The question is: Should requirements analysis be part of the software project lifecycle?
The answer is yes and no. It is very important to distinguish two types of analysis, Business analysis and software analysis.
Business analysis should be a fast, lightweight, and continuous activity. The outcome of this activity is semi-analyzed requirements which are ready to be developed. Also, these requirements should be fully characterized in terms of customer priority, marketing impact, and technical risk, and any other requirement property that the organization sees important for planning. These requirements are backlogged till the team (customer and development) is ready to work on them.
Next, once a new project is to start, several requirements are pulled out of this backlog and they start getting developed. The strategy of selection depends largely on the business priority, and the technical risk. In other situations, it may depend on other requirement attributes, like the size, stability, et cetera.
What I have described so far is all analysis work that should not be considered part of a software project, and in the meanwhile, it constitutes about 60% of the analysis work.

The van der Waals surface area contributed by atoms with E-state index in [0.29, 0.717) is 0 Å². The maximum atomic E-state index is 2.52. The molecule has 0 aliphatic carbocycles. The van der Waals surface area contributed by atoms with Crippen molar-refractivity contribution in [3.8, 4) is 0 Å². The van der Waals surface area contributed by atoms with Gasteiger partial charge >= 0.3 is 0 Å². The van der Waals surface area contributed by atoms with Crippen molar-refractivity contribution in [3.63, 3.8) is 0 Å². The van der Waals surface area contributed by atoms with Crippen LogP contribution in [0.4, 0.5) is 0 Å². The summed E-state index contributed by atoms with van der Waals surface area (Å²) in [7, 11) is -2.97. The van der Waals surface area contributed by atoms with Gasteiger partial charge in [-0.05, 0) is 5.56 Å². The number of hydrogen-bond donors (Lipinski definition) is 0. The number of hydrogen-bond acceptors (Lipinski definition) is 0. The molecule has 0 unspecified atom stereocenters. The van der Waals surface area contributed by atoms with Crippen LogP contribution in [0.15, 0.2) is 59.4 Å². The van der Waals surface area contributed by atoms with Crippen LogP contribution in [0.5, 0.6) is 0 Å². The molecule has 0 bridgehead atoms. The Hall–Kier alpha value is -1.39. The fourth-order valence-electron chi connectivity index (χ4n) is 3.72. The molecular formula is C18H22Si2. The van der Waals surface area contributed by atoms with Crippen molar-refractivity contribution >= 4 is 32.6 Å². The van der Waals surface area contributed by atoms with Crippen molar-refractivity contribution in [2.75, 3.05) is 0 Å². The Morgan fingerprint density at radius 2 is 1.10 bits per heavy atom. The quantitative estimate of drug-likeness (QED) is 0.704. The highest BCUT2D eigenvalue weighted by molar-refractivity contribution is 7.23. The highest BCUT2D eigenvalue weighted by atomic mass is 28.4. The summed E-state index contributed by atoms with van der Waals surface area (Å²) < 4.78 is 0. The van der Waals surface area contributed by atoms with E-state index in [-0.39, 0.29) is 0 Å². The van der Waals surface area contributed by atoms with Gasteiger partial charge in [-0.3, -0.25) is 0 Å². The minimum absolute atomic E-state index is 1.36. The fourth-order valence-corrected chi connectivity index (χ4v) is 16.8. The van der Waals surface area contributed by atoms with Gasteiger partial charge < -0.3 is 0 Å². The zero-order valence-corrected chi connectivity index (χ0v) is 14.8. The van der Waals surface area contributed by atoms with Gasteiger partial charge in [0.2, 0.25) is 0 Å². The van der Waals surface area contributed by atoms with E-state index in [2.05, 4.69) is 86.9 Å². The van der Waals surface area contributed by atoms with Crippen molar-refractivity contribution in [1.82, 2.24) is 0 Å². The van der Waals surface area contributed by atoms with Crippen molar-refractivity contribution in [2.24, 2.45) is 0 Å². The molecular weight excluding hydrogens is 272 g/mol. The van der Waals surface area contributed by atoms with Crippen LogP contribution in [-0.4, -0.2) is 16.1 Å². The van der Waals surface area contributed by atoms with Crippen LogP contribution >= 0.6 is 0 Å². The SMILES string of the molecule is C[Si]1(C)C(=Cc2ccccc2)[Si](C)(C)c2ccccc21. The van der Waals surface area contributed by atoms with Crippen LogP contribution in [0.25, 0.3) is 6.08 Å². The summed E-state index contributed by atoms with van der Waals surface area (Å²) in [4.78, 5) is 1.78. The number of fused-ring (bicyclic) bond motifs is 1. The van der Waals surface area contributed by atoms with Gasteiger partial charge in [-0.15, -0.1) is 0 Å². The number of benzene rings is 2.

On the other hand, there is still some analysis work that should be done on the project. This work is done by the developers who are going to work on design and development of the requirement. They should work face-to-face with the customer or may be a subject matter expert to dig into the details of the business, They should also make some prototyping and simulation to verify that the non-functional requirements will be met.
In all cases, they need to develop an iteration, deliver to the customer, and recieve feedback. This is all part of the analysis effort. See this post for more details.